Friday, July 22, 2011
After a brief hiatus, I'd like to welcome you all back to the Weekly Crisis Comic Book Reviews. Although you might not notice it immediately, there is a slight difference to this week's edition. Namely, there has been a small change in authorship. Kirk has been kind enough to recruit myself, Grant McLaughlin, to join the Weekly Crisis as the new resident reviewer. As much as I'd love to talk all about how much I love comics and how excited I am to be here (note: I love them a lot and I'm very excited), I know you fine folk are likely itching for some comic book reviews, so I will delay no longer. Hit the jump to check out my thoughts on four of this week's books, including Batman: Gates of Gotham #3, Daredevil #1, and more!
The first issue had a solid premise, presenting dual narratives featuring a flashback story looking at the origins of Gotham City and a present-day sequence featuring a crime spree of death and destruction perpetuated by a brand new villain who is somehow related to that flashback story. There were a lot of exciting ideas put forward, but all the time spent introducing those concepts didn't leave much space for anything beyond exposition. We met Nicholas and Bradley Gate (the architect brothers who literally built Gotham City), members of the founding families of Gotham, and that mysterious new villain. However, we didn't get much more than that. By contrast, the second issue picked up on all that setup and hit the ground running. It was filled to the brim with great action and excellent character moments, convincing me to come back for more. Now that I've returned, I'm still not quite sure what to make of it all.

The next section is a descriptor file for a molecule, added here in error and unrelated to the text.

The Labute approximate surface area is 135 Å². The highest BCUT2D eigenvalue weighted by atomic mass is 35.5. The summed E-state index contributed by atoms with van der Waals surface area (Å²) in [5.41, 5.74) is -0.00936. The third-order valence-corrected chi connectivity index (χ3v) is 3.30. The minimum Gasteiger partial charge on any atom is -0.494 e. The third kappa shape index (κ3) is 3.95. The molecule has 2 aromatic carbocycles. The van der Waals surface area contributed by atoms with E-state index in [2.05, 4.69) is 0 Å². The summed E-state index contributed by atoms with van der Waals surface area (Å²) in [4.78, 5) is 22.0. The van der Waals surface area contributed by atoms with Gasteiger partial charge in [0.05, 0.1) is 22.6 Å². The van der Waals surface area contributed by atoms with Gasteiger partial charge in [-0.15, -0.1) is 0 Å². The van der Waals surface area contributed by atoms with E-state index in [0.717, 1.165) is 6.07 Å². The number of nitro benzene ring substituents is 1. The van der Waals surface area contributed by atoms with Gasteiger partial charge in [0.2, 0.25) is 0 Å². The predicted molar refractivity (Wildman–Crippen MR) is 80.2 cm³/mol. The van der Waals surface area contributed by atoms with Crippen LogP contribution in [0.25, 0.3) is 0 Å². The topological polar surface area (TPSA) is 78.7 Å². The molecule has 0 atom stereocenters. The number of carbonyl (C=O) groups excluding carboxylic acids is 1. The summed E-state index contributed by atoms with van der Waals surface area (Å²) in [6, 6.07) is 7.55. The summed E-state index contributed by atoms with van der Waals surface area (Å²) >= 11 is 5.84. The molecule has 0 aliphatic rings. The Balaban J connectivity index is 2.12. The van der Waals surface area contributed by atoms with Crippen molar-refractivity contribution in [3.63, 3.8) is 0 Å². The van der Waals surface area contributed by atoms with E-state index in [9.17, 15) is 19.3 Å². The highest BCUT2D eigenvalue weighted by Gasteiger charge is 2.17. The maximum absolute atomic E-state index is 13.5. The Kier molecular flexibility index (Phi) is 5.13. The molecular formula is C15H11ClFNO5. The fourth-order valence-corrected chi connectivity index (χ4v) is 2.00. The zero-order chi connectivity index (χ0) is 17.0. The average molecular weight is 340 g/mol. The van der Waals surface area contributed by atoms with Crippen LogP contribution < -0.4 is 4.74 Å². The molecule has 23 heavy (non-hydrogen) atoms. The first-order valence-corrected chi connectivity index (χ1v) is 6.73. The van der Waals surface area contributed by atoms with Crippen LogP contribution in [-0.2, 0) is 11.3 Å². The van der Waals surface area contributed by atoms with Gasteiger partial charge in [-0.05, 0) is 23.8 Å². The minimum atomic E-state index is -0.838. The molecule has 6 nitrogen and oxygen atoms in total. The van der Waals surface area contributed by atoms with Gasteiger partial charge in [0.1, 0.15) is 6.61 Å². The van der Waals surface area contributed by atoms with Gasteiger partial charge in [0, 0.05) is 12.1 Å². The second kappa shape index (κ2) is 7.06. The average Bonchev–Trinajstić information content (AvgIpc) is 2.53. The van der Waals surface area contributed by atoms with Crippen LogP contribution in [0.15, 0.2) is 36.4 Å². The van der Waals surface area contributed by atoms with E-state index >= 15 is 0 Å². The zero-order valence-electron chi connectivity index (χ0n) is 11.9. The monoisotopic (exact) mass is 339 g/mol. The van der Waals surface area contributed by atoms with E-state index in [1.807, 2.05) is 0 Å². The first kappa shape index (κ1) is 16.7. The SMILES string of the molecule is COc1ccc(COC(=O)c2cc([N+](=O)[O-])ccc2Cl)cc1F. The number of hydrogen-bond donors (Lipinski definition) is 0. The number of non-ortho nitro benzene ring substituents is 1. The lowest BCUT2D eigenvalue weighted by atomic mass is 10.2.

The flashback sequences continue to impress. The creative team has managed to keep these moments distinct from the rest of the book. The writing, art, and storytelling are kept quite different from the rest of the book, making it easy to distinguish one timeline from the other. This is especially evident through the first page of the book, which quickly summarizes how the initial success of the Gate brothers changed Gotham City and changed their own lives. It's concise, effective scripting at its best.